Forestry: The art and science of growing and managing forests and forest lands for the continuing use of their resources.

Girdle: To destroy the conductive tissue of a tree in a ring around the bole.

Group Selection: An uneven-aged harvesting method designed to favor intolerant or intermediate species.  Trees are generally removed in groups in areas ranging from 1/20-2 acres in size.

Habitat: The place where a plant or animal can live and maintain itself.  Hardwoods: Broad-leaved trees which lose their leaves in the fall.

Harvest: A silvicultural treatment that is intended to establish regeneration. A harvest is generally a higher level of cutting intensity than a thinning.

High-grading: A liquidation cut in which only the best quality, highest value trees are removed. Cuts of this nature are short sighted and exploitative and result in the degradation of the forest ecosystem.

Hydrologic Class: A measure of a bare soil's runoff characteristics. Group A soil has a high water infiltration rate and a low runoff potential. Group D soil has a very slow rate of water infiltration and is prone to high runoff.

Improvement Cutting: A silvicultural treatment in which poor quality and low value trees are removed to give the best trees more room to grow.

Individual Tree Selection: An uneven-aged harvesting method designed to favor tolerant species. Trees are removed individually to maintain a continuous and uniform crown cover. Also referred to as single tree selection.

Intermediate: Trees whose crowns reach the canopy level but receive little or no direct light from above and none from the sides.

Intermediate Treatments: Harvesting methods employed during even-aged management. The removal of trees from a stand between the time of establishment and the final harvest with the purpose of improving stand growth and/or species composition and/or health.

Intolerant Species: Trees unable to grow and develop in the shade of other species. Landing: Any place where logs are assembled for further transport.

Liquidation Cutting: Removal of all merchantable products from the forest with no regard for stand improvement or regeneration, usually preceding the sale of the land.

Log Rule: A table or formula showing estimated volumes, usually in board feet, for various log diameters and lengths.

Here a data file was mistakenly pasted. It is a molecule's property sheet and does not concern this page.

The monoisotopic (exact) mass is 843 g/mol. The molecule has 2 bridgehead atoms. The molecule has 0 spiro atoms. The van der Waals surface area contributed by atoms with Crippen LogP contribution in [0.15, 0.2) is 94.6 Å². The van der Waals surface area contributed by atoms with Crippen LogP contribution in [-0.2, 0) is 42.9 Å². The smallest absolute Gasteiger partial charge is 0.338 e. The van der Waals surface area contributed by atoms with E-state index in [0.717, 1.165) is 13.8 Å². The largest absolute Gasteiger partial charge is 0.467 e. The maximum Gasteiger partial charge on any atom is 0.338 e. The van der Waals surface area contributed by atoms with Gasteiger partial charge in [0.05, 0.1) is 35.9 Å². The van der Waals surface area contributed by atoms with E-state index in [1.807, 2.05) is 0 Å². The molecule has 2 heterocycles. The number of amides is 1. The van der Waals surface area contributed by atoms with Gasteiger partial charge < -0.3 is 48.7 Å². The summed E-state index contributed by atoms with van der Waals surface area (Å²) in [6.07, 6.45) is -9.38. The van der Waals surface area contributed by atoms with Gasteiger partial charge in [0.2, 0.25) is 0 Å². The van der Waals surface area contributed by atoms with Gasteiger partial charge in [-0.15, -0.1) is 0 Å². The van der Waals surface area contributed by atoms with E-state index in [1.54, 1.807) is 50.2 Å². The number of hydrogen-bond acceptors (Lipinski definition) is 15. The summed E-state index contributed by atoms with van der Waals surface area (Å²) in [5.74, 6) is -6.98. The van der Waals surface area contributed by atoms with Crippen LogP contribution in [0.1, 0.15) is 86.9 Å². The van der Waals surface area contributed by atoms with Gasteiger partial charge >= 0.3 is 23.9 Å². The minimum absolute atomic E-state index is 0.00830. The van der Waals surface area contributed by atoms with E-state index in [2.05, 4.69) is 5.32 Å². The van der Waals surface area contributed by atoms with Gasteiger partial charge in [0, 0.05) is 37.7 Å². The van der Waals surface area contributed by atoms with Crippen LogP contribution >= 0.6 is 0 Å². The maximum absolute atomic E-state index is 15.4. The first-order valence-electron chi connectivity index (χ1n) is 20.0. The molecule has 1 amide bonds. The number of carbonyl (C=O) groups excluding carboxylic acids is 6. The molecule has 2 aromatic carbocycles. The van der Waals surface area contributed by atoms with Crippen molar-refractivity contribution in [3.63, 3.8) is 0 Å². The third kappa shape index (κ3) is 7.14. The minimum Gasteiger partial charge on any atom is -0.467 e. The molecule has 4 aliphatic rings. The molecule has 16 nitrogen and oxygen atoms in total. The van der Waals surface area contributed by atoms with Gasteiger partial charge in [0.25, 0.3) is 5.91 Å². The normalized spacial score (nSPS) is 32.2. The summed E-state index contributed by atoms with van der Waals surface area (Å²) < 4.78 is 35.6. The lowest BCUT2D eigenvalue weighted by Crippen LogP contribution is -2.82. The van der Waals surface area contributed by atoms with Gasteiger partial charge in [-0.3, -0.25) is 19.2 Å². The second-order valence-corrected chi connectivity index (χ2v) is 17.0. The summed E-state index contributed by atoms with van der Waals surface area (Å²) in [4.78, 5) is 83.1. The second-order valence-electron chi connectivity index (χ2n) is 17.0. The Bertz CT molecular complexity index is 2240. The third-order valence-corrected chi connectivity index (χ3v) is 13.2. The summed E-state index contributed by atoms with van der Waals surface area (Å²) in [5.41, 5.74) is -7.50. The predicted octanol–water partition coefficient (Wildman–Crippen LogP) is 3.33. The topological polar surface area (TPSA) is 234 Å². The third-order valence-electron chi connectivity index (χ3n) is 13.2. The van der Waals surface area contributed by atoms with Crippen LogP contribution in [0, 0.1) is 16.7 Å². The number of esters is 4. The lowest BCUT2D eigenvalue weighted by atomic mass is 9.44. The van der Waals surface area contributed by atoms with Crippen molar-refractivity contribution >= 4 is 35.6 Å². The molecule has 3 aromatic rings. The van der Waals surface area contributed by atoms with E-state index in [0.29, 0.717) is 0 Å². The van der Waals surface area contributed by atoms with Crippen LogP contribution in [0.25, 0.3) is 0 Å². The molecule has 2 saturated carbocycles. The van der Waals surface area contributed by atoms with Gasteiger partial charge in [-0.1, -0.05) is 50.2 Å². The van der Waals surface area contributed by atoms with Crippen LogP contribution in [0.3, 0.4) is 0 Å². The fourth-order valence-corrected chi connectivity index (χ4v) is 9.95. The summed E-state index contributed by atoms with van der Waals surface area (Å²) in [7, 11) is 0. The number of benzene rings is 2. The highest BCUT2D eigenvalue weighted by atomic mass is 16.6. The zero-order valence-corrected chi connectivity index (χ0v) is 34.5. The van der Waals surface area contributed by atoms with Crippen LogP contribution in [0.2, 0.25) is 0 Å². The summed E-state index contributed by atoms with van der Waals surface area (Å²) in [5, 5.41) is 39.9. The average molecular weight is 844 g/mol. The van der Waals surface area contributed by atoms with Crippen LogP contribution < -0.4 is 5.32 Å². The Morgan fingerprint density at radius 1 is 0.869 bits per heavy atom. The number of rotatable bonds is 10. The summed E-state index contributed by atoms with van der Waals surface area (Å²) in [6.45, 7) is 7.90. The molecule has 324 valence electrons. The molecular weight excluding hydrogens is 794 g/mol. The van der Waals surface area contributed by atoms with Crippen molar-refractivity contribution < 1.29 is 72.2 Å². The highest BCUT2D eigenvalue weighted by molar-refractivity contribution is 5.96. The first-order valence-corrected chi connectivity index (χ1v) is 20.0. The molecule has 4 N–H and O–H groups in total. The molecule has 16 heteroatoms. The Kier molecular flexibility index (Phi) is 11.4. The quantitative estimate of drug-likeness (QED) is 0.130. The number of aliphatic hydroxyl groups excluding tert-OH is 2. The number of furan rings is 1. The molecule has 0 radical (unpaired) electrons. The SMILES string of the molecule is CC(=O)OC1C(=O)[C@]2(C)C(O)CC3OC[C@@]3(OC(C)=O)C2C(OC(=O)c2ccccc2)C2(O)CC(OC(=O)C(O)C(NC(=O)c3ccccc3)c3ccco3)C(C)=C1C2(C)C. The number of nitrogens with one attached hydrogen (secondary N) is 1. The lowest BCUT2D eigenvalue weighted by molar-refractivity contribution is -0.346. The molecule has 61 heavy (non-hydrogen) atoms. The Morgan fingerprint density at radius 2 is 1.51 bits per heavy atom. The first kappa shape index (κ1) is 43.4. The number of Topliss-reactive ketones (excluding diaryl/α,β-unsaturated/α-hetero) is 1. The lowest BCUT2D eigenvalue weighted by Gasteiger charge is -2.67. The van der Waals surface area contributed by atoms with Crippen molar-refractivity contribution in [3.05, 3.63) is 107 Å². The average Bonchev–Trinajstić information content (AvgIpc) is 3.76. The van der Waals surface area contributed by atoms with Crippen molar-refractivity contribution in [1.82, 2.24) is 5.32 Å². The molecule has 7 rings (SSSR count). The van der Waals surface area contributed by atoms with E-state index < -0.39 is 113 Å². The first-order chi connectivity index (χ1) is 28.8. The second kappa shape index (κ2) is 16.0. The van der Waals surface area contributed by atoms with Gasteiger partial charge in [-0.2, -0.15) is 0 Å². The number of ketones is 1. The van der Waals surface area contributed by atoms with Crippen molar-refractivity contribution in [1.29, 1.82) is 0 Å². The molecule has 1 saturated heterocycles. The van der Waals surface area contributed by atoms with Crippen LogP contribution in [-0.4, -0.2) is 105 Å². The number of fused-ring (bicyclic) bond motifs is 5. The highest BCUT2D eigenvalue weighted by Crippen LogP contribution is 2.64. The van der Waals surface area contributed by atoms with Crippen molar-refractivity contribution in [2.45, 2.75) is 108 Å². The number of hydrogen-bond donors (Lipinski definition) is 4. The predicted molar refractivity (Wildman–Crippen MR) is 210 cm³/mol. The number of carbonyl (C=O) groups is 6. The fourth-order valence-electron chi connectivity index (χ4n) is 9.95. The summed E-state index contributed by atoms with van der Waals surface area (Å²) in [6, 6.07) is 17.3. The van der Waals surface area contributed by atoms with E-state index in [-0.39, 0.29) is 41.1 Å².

Mast: Nuts, berries, and seeds utilized by wildlife as a food resource.

Maturity: Expressed in two ways: 1. Financial maturity occurs when a tree has reached the point where it has maximized value growth from the prospective market place; 2. Biological maturity occurs when a tree has reached the point where the energy costs of maintaining itself exceeds the energy input from photosynthesis. Financial maturity is reached long before biological maturity.

MBF: The abbreviation for one thousand board feet.

Mean Stand Diameter (MSD): The arithmetic mean diameter of the trees in a stand.

Medial Diameter (MDL): This is developed by determining by the sum of each diameter class multiplied by the basal area in that class and then dividing the result by the total basal area. MDL is useful in stands with a high proportion of saplings because it is less influenced by these small trees and more accurately the size of the crop trees.

Mixed Hardwoods: Timber stands characterized by a mixture of hardwood species.

Overmature: A stand of trees that is older than normal rotation age for the type.

Overstory: The upper crown canopy of the forest. The overstory is usually referenced as the larger trees in the stand.

Phloem: Tissue of the inner bark that conducts photosynthate from the leaves down to the roots.

Pioneer: Shade intolerant species that are the first trees to develop in an area after or the abandonment of a field or after a disturbance that covers a fairly large area. Pioneer species include aspen and paper birch.

Pole or Pole Timber: A tree or trees greater than 4.0 inches dbh and less than 10.0 inches dbh.